Down To Earth brings you the top environmental cases heard in the Supreme Court, the high courts and the National Green Tribunal
Segregation of novel coronavirus disease (COVID-19) waste from general waste was necessary, the National Green Tribunal (NGT) said in its order of July 20, 2020.
This was to not only avoid additional load on common bio-medical waste treatment and disposal facility (CBWTF) incinerators, but also to stop further contamination adversely affecting public health, it said.
The Central Pollution Control Board (CPCB) had filed its report on June 17, mentioning the steps taken on the issue and ground status of compliance. The report said that improper segregation of waste had been reported from COVID-19 isolation wards, quarantine centers and quarantine homes.
According to the provisions under Biomedical Waste Management Rules, 2016, Solid Waste Management Rules, 2016 and CPCB’s COVID-19 guidelines, segregation of wastes was essential for effective management of wastes.
Mixing of general solid waste with biomedical waste would result in additional load on CBWTF incinerators, which were not designed for domestic solid waste. The CPCB report said that non-segregation of waste resulted in incineration of contaminated plastics.
The NGT said that there should be regular monitoring by the chief secretaries, state pollution control boards (PCB) and pollution control committees (PCC) and health departments in the states and union territories.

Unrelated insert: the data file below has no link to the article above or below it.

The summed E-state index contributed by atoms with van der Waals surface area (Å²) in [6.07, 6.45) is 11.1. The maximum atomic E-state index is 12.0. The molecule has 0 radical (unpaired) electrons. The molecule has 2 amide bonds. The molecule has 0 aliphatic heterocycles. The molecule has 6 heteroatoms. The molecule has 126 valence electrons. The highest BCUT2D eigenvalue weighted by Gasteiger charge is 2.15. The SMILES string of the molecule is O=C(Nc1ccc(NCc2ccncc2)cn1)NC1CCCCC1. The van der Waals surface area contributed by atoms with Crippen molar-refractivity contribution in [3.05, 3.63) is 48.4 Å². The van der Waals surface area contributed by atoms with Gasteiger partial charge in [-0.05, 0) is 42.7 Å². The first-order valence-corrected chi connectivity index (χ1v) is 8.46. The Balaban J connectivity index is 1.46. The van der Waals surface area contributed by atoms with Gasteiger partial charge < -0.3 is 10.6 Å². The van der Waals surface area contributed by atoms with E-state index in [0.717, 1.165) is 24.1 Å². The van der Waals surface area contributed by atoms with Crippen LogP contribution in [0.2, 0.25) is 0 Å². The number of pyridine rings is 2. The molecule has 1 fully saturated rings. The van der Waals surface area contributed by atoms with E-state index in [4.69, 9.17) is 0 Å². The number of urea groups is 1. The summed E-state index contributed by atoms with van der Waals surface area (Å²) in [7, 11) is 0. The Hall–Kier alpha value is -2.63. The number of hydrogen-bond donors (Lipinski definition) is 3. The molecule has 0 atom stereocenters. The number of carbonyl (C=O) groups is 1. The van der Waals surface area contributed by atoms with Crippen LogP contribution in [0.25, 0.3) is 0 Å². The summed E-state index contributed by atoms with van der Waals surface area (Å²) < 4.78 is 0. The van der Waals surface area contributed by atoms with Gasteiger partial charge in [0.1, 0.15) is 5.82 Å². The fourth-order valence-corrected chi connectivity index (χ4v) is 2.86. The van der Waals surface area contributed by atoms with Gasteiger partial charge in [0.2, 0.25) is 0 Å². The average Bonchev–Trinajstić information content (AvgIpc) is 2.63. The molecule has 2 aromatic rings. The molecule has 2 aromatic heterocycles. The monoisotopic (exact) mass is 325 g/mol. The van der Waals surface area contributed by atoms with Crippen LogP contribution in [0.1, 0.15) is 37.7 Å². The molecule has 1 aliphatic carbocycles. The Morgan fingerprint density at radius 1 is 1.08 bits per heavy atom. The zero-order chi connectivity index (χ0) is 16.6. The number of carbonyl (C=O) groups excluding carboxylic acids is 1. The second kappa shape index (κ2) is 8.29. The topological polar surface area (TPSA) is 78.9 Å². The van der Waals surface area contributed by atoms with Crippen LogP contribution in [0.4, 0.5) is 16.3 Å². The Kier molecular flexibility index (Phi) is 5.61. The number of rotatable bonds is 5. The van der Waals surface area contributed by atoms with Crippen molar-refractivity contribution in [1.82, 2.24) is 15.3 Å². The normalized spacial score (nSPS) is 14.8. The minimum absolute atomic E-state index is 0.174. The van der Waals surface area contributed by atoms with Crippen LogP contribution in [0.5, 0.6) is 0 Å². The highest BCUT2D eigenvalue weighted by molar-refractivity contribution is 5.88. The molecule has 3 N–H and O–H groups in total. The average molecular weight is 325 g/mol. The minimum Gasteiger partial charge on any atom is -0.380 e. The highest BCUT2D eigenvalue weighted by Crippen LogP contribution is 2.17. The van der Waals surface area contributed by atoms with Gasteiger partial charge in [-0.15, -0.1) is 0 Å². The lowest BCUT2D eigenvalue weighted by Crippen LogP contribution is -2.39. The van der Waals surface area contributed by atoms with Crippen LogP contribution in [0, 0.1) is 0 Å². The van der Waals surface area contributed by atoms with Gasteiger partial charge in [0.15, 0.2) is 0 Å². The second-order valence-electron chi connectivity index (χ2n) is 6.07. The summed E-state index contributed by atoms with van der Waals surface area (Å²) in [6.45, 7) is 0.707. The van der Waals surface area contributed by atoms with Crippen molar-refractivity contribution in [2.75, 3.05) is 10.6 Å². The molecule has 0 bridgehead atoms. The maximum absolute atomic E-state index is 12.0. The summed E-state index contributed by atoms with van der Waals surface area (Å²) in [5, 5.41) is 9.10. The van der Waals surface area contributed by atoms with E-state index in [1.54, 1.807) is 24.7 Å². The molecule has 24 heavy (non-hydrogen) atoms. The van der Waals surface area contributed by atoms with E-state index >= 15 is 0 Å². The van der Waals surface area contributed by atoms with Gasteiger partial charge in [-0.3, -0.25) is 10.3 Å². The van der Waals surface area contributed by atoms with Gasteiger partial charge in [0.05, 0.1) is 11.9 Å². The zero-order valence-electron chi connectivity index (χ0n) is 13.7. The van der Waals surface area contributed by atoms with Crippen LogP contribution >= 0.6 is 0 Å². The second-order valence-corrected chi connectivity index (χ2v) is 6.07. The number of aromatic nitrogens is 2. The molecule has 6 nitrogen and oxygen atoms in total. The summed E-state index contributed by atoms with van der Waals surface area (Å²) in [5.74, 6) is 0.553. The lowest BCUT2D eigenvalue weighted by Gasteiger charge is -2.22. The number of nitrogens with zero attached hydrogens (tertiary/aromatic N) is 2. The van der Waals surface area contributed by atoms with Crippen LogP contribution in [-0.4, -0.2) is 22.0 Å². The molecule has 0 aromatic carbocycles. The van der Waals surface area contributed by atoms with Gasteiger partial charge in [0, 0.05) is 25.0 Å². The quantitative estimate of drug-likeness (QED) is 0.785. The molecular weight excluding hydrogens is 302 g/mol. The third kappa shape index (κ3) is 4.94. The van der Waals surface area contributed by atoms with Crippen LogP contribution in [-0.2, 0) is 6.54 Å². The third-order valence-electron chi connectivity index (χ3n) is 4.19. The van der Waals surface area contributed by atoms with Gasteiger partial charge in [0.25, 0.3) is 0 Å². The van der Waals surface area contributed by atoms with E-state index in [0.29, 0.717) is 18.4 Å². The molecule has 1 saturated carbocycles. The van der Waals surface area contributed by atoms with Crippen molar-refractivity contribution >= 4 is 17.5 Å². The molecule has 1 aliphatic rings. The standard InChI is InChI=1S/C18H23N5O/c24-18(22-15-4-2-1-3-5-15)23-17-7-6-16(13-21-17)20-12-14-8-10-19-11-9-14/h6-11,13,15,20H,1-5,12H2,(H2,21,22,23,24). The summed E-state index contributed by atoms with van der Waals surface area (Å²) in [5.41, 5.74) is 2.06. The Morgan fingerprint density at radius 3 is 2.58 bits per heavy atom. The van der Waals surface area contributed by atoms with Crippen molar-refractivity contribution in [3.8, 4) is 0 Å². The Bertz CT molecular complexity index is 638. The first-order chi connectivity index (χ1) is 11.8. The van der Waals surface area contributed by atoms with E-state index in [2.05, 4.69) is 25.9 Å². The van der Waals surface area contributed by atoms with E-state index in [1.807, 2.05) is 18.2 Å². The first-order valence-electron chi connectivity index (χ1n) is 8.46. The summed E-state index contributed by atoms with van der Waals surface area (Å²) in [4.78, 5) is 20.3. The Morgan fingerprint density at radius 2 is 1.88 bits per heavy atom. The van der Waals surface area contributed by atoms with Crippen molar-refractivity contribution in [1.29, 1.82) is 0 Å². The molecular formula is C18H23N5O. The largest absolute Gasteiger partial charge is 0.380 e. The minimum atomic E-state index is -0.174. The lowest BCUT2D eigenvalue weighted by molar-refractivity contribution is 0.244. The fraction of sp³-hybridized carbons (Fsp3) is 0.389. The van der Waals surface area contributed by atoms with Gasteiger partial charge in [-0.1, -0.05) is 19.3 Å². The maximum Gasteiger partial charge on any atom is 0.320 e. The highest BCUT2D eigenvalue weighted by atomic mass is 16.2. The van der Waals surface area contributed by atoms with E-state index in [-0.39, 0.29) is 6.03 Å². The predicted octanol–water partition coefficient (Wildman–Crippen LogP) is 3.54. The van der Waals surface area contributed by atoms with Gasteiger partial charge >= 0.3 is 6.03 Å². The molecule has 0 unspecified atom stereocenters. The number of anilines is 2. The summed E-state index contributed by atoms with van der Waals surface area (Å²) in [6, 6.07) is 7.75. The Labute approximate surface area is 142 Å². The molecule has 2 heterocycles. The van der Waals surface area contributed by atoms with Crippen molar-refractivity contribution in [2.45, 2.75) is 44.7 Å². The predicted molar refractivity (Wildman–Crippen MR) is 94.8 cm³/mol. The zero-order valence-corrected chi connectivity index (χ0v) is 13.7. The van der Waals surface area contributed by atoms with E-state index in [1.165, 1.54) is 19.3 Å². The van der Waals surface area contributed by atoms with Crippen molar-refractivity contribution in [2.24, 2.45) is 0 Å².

Where waste was not going to CBWTF incinerators, deep burial systems should be maintained — taking all due precautions to prevent harm to the environment, the order said.
The tribunal also asked the CPCB to submit a consolidated report compiled from information collected from all the state PCBs / PCCs. The report should contain information, as on October 30 and should be filed by December 31.
The NGT on July 20 directed the Principal Chief Conservator of Forests (Head of Forest Force), Uttar Pradesh and the State Pollution Control Board to file a report on the cutting of trees in Kasganj district.
The order came in the wake of the application filed by Satyanarayan Upadhyaya. It was said that the state was widening roads from Soron to Etah and from Soron to Patiyali.
Already, 3,000 trees across roads from Soron to Etah had been felled and another 7,230 more trees were in the process of being cut down on the way between Soron and Patiyali.
Niwari water bodies
The bench of Justice Adarsh Kumar Goel and Justice Sonam Phintso Wangdi of the NGT took up the matter of discharge of untreated sewage in water bodies in Niwari town, Ghaziabad, Uttar Pradesh. Disposal of waste in ponds and Upper Ganga Canal had endangered public health.
A report was filed by the CPCB on February 4 based on a site inspection.
Noticing deficiencies, the report had recommended some steps like:
An action taken report was filed by the Nagar Panchayat, Niwari on July 16, wherein it was stated that the drain connecting one of the ponds had been cleaned and the work of removing floating weed had started. Water from another pond had been pumped out to a drain and the process of phytoremediation was being planned.
A third pond was in the process of being desilted and the construction of a wall had been completed. A polluting factory near the water bodies had been closed. Municipal solid waste was being collected and composting done, according to the Nagar Panchayat report.
The Oversight Committee, headed by Justice SVS Rathore, was asked by the NGT to look into the status of compliance after three months and give its independent report on the matter.
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